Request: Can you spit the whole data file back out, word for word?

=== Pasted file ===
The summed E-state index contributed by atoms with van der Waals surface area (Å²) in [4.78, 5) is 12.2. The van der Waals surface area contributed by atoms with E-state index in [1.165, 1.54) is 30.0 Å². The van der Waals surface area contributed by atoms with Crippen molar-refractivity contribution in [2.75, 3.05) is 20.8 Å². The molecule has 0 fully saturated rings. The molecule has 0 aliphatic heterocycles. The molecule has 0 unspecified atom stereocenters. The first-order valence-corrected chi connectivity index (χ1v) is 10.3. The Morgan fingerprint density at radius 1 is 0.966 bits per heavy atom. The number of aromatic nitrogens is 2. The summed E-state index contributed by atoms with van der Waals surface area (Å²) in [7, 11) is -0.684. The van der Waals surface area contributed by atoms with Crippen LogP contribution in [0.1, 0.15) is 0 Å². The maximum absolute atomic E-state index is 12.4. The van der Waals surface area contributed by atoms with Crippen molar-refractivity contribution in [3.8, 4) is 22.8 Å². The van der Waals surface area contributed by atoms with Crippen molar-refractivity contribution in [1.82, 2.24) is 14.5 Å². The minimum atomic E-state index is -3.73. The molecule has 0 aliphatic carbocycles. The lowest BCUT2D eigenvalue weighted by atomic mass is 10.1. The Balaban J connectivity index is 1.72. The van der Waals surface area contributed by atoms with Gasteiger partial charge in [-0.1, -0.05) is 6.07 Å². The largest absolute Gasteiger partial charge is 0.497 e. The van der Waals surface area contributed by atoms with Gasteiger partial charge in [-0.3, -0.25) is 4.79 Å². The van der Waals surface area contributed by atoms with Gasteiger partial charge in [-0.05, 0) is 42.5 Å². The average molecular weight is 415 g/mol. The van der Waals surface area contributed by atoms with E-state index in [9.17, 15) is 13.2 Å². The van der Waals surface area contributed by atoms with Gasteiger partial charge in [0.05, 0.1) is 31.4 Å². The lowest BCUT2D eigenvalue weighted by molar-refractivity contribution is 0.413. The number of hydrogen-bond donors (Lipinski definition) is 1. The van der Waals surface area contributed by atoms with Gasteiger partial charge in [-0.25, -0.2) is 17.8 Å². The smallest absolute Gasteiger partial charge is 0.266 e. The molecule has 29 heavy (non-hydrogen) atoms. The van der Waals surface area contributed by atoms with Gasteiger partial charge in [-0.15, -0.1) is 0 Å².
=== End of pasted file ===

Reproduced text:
The summed E-state index contributed by atoms with van der Waals surface area (Å²) in [4.78, 5) is 12.2. The van der Waals surface area contributed by atoms with E-state index in [1.165, 1.54) is 30.0 Å². The van der Waals surface area contributed by atoms with Crippen molar-refractivity contribution in [2.75, 3.05) is 20.8 Å². The molecule has 0 fully saturated rings. The molecule has 0 aliphatic heterocycles. The molecule has 0 unspecified atom stereocenters. The first-order valence-corrected chi connectivity index (χ1v) is 10.3. The Morgan fingerprint density at radius 1 is 0.966 bits per heavy atom. The number of aromatic nitrogens is 2. The summed E-state index contributed by atoms with van der Waals surface area (Å²) in [7, 11) is -0.684. The van der Waals surface area contributed by atoms with Crippen LogP contribution in [0.1, 0.15) is 0 Å². The maximum absolute atomic E-state index is 12.4. The van der Waals surface area contributed by atoms with Crippen molar-refractivity contribution in [3.8, 4) is 22.8 Å². The van der Waals surface area contributed by atoms with Crippen molar-refractivity contribution in [1.82, 2.24) is 14.5 Å². The minimum atomic E-state index is -3.73. The molecule has 0 aliphatic carbocycles. The lowest BCUT2D eigenvalue weighted by atomic mass is 10.1. The Balaban J connectivity index is 1.72. The van der Waals surface area contributed by atoms with Gasteiger partial charge in [-0.1, -0.05) is 6.07 Å². The largest absolute Gasteiger partial charge is 0.497 e. The van der Waals surface area contributed by atoms with Gasteiger partial charge in [-0.3, -0.25) is 4.79 Å². The van der Waals surface area contributed by atoms with Gasteiger partial charge in [-0.05, 0) is 42.5 Å². The average molecular weight is 415 g/mol. The van der Waals surface area contributed by atoms with E-state index in [9.17, 15) is 13.2 Å². The van der Waals surface area contributed by atoms with Gasteiger partial charge in [0.05, 0.1) is 31.4 Å². The lowest BCUT2D eigenvalue weighted by molar-refractivity contribution is 0.413. The number of hydrogen-bond donors (Lipinski definition) is 1. The van der Waals surface area contributed by atoms with Gasteiger partial charge in [-0.25, -0.2) is 17.8 Å². The smallest absolute Gasteiger partial charge is 0.266 e. The molecule has 29 heavy (non-hydrogen) atoms. The van der Waals surface area contributed by atoms with Gasteiger partial charge in [-0.15, -0.1) is 0 Å².